After thoroughly enjoying The Spy Who Came in from the Cold, I decided that it was time to read some more of le Carré’s works, and as I am somewhat OCD about reading things in their proper order, that meant starting with his first published novel.
Call for the Dead is about the Fennan case that gets mentioned several times during the course of The Spy Who Came in from the Cold. The earlier novel comes across as more cerebral, which is most likely due to its main protagonist, namely George Smiley who appears both less physical and emotionally more restrained than Leamas. It also behaves a bit awkard in places, and occasionally one begins to wonder whether the whole construction won’t come crashing down around the reader’s ears, but this is a debut novel after all, so one has to make some concessions, and by and large le Carré pulls it off.
During its first two thirds, Call for the Dead is much closer to being a traditional mystery than a spy thriller, presenting itself as a classical whodunnit. But then an interesting and quite clever twist occurs (assuming, of course, that it was done intentionally and is not rather indicative of a debut author still struggling to find his form – in either case, though, the shift in genre is as disconcerting as it is effective). While in a mystery discovering the motive is a means to find out who the murderer is, in Call for the Dead discovering the killer’s identity only serves as a step on the way of finding out the motive behind the murder, and it also marks the point where the novel leaves crime fiction behind and crosses the border into spy thriller territory.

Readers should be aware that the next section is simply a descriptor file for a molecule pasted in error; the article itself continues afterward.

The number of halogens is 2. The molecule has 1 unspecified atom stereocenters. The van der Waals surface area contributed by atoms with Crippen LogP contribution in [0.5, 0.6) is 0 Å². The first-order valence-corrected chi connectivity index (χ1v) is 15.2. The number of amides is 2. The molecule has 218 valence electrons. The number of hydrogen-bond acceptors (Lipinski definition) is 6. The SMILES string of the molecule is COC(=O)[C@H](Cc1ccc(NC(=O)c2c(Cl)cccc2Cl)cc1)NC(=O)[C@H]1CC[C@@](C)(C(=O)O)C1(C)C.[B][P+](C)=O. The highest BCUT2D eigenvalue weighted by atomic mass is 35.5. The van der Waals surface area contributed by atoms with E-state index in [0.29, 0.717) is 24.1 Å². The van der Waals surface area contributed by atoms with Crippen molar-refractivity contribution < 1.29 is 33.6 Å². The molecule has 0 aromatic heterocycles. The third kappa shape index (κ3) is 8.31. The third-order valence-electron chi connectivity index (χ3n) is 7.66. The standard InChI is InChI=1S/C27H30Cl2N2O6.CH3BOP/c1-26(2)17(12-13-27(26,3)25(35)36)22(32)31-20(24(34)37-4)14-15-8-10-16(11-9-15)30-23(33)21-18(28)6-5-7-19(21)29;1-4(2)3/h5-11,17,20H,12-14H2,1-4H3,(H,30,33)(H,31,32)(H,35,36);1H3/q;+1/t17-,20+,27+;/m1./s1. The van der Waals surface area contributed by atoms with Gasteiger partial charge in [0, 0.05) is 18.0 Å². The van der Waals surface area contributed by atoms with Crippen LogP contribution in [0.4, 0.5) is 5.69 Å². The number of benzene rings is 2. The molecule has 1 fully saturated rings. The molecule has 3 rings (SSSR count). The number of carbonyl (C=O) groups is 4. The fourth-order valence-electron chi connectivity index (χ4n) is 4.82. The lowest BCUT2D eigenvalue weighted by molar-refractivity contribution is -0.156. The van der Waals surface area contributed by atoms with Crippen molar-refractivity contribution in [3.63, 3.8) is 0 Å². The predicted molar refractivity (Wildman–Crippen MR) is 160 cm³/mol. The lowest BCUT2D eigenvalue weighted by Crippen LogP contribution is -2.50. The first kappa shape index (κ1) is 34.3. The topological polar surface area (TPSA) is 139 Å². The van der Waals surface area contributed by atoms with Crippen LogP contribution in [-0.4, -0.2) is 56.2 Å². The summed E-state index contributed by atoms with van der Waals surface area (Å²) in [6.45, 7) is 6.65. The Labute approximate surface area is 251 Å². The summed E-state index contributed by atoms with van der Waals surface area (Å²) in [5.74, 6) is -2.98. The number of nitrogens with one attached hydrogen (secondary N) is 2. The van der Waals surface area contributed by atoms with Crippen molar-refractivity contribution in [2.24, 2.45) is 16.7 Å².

The Spy Who Came in from the Cold is the novel that made le Carré famous, and in all fairness it is probably the better novel, too – still, speaking strictly for myself, I have to say that I liked Call for the Dead better than the later book. I am not quite sure why, but I suspect it is because of its protagonist George Smiley who comes across as a distinctly more ambivalent figure than Alec Leamas. Even though Smiley is the central point of view character, he remains mysterious to the reader right until the end, somehow managing to retain an aura of cool aloofness even after we have been looking over his shoulder for several hundred pages. It seems a very deft touch to first introduce him by way of his failed marriage, thus having his former wife give some kind of outside perspective on him and establishing right away the contrast between his unassuming exterior and his brilliant mind. (Also, as an aside, for anyone who watched the BBC TV series it is simply impossible not to picture Alec Guiness as George Smiley, such is the perfection down to the very last detail with which he played, even became that character. Which, I suppose, can be constraining – it definitely was for le Carré who stopped having him feature in his novels – but I found it quite fascinating to have such a distinct visual image of Smiley – it’s almost like he was a historical character who I had seen in the news and whose fictionalized version I was now following through the plot of the novel.)